Letter to the editor


University response to APASS incident lacking 

On Feb. 18, the Vice Provost for Student Affairs, Dr. Ainsley Carry, released an official statement regarding the racist and misogynistic letter sent on Feb. 1 to USC Asian Pacific American Student Services, a cultural resource center within the Division of Student Affairs. His lackluster and generic statement completely fails to reflect what Asian Pacific American students were demanding prior to the release, as it only boasts USC’s international student enrollment number rather than paying appropriate attention to the imminent issues affecting the APA students. Dr. Carry’s failure to distinguish between APASS and APASA, a student assembly within the Undergraduate Student Government’s Program Board, and his baffling and unnecessary inclusion of statistics on first generation and “students of Asian origin,” further confirm his lack of knowledge as the vice provost to tackle issues that have negatively impacted APA students.

Though we did not expect a detailed action plan, we had hoped to see a stronger commitment from Dr. Carry to utilize this incident as an educational tool for the entire campus, so that this type of incident does not occur again. Instead, students were presented with a shameless promotion of the school’s so–called diverse student body composition, coupled with a perplexing and frustrating display of misguided intents. We doubt any APA students’ opinions are included in the statement, and perhaps he and many others did not feel the need to take students’ ideas into account. Maybe he is right. Maybe students should not expect to check on a vice provost’s work before he releases it to the public. Or maybe we, as students, who USC exists to serve and protect, should and must demand more accountability from our school officials, regardless of their position. We are not sure whose interest the statement ultimately served, because it seems only concerned with promoting the school and the vice provost’s office for their “support” of APA students.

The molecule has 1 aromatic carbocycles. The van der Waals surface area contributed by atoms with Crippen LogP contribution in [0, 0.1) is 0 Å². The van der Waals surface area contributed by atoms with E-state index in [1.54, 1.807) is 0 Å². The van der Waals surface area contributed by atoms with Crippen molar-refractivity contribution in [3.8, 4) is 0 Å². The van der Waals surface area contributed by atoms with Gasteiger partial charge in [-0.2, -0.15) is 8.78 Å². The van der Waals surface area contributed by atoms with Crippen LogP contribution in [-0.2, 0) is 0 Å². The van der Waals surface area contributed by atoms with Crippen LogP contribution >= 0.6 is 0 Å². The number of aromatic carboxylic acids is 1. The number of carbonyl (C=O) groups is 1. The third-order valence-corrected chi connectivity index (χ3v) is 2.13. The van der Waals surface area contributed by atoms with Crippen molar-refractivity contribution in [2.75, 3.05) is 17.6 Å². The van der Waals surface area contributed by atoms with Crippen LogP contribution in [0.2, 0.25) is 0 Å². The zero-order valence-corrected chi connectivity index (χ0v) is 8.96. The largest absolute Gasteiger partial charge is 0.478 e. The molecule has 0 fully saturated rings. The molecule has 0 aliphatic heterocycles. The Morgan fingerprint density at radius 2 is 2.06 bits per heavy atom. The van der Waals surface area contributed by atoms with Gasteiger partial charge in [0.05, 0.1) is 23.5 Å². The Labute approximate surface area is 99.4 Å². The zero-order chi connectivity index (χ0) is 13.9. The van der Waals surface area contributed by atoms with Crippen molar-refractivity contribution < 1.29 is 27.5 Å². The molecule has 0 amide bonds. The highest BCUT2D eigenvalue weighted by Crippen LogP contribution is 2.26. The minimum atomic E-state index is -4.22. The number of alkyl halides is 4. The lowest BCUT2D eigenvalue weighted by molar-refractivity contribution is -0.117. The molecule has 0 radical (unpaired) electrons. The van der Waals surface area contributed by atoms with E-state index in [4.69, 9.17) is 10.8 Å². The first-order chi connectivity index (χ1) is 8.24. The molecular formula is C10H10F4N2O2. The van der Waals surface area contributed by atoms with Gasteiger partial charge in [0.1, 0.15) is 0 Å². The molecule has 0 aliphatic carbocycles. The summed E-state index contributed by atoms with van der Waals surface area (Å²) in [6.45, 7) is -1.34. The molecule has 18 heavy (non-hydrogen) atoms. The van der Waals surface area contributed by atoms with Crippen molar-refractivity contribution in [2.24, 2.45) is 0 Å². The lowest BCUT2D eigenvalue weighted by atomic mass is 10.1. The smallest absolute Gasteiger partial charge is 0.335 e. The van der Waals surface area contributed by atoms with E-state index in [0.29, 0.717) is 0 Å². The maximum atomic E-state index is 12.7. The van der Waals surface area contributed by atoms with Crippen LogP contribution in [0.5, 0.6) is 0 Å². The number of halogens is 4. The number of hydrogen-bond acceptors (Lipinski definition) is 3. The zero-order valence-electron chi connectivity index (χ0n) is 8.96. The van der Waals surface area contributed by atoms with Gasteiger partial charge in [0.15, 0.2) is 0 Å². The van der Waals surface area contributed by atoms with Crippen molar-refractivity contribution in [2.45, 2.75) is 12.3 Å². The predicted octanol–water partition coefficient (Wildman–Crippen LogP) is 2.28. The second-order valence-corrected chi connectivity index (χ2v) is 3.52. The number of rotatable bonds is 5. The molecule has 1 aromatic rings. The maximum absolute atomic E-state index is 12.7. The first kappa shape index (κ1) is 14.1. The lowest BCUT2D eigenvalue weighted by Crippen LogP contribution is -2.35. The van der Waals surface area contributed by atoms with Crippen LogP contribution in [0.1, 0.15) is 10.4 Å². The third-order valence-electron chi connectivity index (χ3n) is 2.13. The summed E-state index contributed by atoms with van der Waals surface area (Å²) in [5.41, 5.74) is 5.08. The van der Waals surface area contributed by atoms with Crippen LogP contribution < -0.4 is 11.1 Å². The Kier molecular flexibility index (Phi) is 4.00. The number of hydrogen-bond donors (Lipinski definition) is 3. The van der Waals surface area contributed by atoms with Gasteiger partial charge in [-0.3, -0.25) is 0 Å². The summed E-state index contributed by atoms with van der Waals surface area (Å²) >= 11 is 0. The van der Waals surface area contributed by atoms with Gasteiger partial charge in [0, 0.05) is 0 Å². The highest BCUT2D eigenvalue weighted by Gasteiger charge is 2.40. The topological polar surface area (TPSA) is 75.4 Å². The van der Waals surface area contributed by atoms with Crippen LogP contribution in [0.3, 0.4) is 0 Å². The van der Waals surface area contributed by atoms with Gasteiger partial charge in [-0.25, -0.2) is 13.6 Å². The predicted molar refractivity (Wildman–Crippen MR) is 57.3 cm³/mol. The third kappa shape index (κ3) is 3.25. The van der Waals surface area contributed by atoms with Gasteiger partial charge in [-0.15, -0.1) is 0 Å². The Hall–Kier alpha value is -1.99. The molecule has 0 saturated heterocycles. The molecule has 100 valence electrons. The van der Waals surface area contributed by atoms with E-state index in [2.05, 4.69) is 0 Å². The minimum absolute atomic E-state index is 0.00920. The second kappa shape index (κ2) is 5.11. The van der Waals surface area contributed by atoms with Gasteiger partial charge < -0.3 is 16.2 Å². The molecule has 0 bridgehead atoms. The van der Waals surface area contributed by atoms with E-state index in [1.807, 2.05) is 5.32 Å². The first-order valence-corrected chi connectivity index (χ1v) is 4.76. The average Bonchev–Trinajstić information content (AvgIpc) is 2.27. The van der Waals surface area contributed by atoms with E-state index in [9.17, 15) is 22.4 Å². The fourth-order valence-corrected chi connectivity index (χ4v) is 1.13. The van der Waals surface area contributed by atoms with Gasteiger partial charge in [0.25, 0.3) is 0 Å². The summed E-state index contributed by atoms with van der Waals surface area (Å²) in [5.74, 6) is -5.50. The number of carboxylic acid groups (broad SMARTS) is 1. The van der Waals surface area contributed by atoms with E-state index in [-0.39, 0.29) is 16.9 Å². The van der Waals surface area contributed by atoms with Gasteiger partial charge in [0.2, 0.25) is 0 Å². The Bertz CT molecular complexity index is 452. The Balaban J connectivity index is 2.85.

A majority of the readers will still fail to understand our frustration towards Dr. Carry and his statement, and such attitude is perhaps the best testament to the kind of environment USC has been fostering on minority student rights. We only need to look to last year for another example of a disappointing response from the administration to an issue that galvanized the school: the president’s brief statement regarding the Los Angeles Police Department’s abusive handling of the graduation party last May. Both the Vice Provost’s and the President’s statements are closer to temporarily pacifying Band-Aids than effective, long-term solutions (or at least firm commitments to be such). This trend is especially troublesome considering the gravity of both events and how much they affected so many students.

Most likely, this opinion piece will fail to find its way to the top school officials. But silence is worse than failed attempts, for it comforts those who attack us and breeds complacency amongst us. By remaining silent, we fail our future Trojans who rely on us to provide them with a safer and more accepting environment that they need. We can no longer afford to remain passive and indifferent to APA issues with visible consequences, and Dr. Carry must lead the effort as the vice provost for Student Affairs to propose and implement tangible changes that APA students have been demanding for so long.

 

Angie Kim

Senior, cognitive science

Theodore Lee

Senior, policy, planning and development and political science

 

  • Second Offer Dr. Carey = 2nd Tier Leadership

    I know Provost Garett had higher goals than Dr.Carey. Unfortunately our first offer said no… So we brought in a man who has no experience at this level. His time at Auburn is hardly comparable.

    For all the promise and hope he brought in his first weeks, he has proven to be a shadow of the leader we need.
    Thus far he refuses to meet with his own staff. He walks as a stranger in his own office suite. Student Affairs staff are jumping ship as fast as possible. USC should be concerned that he has created an environment in which people say ” Don’t work there”

    Keep being the hatchet man Dr.Carey. Keep tearing apart Student Affairs from within. Your closed door attitude is very clear to the USC community.